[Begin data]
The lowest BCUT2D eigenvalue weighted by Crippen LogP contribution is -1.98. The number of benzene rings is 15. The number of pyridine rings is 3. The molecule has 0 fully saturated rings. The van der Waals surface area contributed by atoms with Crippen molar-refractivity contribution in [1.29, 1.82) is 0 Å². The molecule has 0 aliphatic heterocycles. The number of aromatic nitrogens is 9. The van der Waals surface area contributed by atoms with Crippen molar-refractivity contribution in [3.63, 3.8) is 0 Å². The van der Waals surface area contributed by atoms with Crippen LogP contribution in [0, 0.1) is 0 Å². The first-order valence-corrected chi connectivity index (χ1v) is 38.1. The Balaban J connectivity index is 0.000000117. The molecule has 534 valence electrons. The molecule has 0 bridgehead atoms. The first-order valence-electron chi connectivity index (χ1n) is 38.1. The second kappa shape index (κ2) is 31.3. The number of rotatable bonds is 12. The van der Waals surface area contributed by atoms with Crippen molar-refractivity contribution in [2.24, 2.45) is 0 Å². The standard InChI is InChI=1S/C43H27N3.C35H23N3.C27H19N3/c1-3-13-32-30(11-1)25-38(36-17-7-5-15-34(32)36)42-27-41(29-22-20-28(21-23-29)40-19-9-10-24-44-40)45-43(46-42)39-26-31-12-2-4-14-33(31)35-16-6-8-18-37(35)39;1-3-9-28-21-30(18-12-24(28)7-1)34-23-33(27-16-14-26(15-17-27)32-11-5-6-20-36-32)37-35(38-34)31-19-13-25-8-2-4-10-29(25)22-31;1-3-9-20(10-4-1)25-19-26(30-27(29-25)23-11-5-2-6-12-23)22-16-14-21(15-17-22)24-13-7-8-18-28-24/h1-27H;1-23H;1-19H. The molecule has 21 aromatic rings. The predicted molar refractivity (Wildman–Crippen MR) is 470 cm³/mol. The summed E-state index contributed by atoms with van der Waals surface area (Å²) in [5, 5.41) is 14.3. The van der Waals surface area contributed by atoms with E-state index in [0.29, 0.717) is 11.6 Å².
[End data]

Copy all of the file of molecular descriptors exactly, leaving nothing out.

The lowest BCUT2D eigenvalue weighted by Crippen LogP contribution is -1.98. The number of benzene rings is 15. The number of pyridine rings is 3. The molecule has 0 fully saturated rings. The van der Waals surface area contributed by atoms with Crippen molar-refractivity contribution in [1.29, 1.82) is 0 Å². The molecule has 0 aliphatic heterocycles. The number of aromatic nitrogens is 9. The van der Waals surface area contributed by atoms with Crippen molar-refractivity contribution in [3.63, 3.8) is 0 Å². The van der Waals surface area contributed by atoms with Crippen LogP contribution in [0, 0.1) is 0 Å². The first-order valence-corrected chi connectivity index (χ1v) is 38.1. The Balaban J connectivity index is 0.000000117. The molecule has 534 valence electrons. The molecule has 0 bridgehead atoms. The first-order valence-electron chi connectivity index (χ1n) is 38.1. The second kappa shape index (κ2) is 31.3. The number of rotatable bonds is 12. The van der Waals surface area contributed by atoms with Crippen molar-refractivity contribution in [2.24, 2.45) is 0 Å². The standard InChI is InChI=1S/C43H27N3.C35H23N3.C27H19N3/c1-3-13-32-30(11-1)25-38(36-17-7-5-15-34(32)36)42-27-41(29-22-20-28(21-23-29)40-19-9-10-24-44-40)45-43(46-42)39-26-31-12-2-4-14-33(31)35-16-6-8-18-37(35)39;1-3-9-28-21-30(18-12-24(28)7-1)34-23-33(27-16-14-26(15-17-27)32-11-5-6-20-36-32)37-35(38-34)31-19-13-25-8-2-4-10-29(25)22-31;1-3-9-20(10-4-1)25-19-26(30-27(29-25)23-11-5-2-6-12-23)22-16-14-21(15-17-22)24-13-7-8-18-28-24/h1-27H;1-23H;1-19H. The molecule has 21 aromatic rings. The predicted molar refractivity (Wildman–Crippen MR) is 470 cm³/mol. The summed E-state index contributed by atoms with van der Waals surface area (Å²) in [5, 5.41) is 14.3. The van der Waals surface area contributed by atoms with E-state index in [0.29, 0.717) is 11.6 Å².